LearnLab Grant Money

by John Gross
Layout Staff

Last Tuesday, the National Science Foundation jointly awarded Carnegie Mellon University and the University of Pittsburgh one of three $25 million federal grants to be used towards the study of learning and better education. This innovative endeavor is being co-directed by faculty members from both universities including Carnegie Mellon associate professor of human-computer interaction and psychology Kenneth Koedinger and Kurt VanLehn, a University of Pittsburgh computer science professor and senior scientist of Pitt?s Learning Research and Development Center.
In the beginning of the selection process, 60 different colleges and universities applied for grant money. Eventually, the group was narrowed down to 12, and then to the final three. The other two awardees of the grant money were Boston University and a joint program between the University of Washington and Stanford University.
Koedinger and VanLehn together will use their grant towards managing the Pittsburgh Science of Learning Center. A major part of the center includes an educational facility nicknamed ?LearnLab,? which provides technology for Koedinger and VanLehn to use to help explain why certain educational methods work better compared to other ones. ?I think we?re going to fundamentally change how students learn,? said Koedinger.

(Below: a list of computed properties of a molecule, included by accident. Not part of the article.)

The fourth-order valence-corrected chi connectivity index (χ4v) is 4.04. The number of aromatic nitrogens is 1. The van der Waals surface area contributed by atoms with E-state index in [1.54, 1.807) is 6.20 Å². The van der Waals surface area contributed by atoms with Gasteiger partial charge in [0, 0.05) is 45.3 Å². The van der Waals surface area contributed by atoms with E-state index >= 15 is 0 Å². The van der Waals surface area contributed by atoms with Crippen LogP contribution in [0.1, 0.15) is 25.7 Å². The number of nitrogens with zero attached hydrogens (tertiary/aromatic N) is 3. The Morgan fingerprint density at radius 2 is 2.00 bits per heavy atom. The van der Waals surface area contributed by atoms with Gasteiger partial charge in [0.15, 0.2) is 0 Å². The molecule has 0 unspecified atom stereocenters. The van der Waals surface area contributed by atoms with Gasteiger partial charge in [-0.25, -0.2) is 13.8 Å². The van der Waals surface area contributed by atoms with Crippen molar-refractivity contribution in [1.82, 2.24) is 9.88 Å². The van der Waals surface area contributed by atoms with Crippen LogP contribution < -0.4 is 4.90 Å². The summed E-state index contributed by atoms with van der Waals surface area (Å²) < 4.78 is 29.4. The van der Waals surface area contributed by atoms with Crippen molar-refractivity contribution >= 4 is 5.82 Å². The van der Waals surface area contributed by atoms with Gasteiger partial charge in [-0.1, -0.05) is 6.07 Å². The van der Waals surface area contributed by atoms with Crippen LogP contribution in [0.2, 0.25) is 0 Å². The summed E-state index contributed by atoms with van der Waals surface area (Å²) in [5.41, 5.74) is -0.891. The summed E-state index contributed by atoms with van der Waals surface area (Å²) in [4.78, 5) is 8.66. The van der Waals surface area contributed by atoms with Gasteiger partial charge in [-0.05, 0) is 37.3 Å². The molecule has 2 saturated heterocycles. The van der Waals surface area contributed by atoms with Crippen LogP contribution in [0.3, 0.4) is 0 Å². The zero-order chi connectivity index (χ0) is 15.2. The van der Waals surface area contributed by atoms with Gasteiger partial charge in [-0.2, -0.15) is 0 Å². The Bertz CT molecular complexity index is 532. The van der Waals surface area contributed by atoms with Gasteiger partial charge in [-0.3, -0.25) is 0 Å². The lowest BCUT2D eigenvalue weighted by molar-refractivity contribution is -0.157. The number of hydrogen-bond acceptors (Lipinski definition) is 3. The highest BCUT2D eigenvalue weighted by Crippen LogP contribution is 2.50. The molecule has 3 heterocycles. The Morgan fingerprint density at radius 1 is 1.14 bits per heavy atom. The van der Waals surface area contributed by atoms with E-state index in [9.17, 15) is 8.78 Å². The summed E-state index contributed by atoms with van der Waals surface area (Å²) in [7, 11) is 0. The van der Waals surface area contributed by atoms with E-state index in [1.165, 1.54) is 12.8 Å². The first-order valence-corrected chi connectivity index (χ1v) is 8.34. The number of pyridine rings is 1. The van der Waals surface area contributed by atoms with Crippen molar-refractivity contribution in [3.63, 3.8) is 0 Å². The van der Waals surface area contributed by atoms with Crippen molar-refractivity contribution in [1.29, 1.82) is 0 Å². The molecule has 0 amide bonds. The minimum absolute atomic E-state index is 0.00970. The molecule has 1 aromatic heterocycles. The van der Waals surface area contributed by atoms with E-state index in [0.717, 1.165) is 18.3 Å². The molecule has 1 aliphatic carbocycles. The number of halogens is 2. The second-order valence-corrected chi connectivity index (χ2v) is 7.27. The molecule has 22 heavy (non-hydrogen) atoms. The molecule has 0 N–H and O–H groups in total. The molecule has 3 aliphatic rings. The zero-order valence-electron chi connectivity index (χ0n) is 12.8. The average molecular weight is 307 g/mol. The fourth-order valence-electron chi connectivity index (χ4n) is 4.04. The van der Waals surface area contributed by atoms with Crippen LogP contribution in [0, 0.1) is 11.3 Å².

Over the next five years, experimental and observational studies will occur in high school and college settings, with high emphasis on computer education. Experimenting and testing out theories in laboratory and classroom settings are the only current plans as yet. Researchers plan to try out all different approaches in several courses including two high-school mathematics classes, two college science classes, and three college language classes. The courses include algebra and geometry, chemistry and physics, and Chinese, French, and English. Approaches include learning through technology, tutoring systems, and tracking student processes and progress with the simple yet challenging goal of improving education. An added advantage with the tracking of student progress is that researchers will be able to see the benefits that arise through the tracking from the beginning to end of the studies.
?Carnegie Learning,? a currently existing high school program, will be involved with LearnLab. Koedinger stressed that there needs to be a balance between the realism of experiments in the classroom and the rigor of experiments in a lab setting.
Under the ?No Child Left Behind? bill, each school is required to be able to show an improvement in academic performance. Thus, with this grant money, Koedinger hopes that proven instructional techniques can be developed through this program. Koedinger stated, ?This is a very timely and needed endeavor.?
With more progression in the studies, Koedinger hopes to be able to send college students from both universities to various high schools to serve as role models, tutors and aids to the experiments. ?We hope to produce trustworthy results about education.?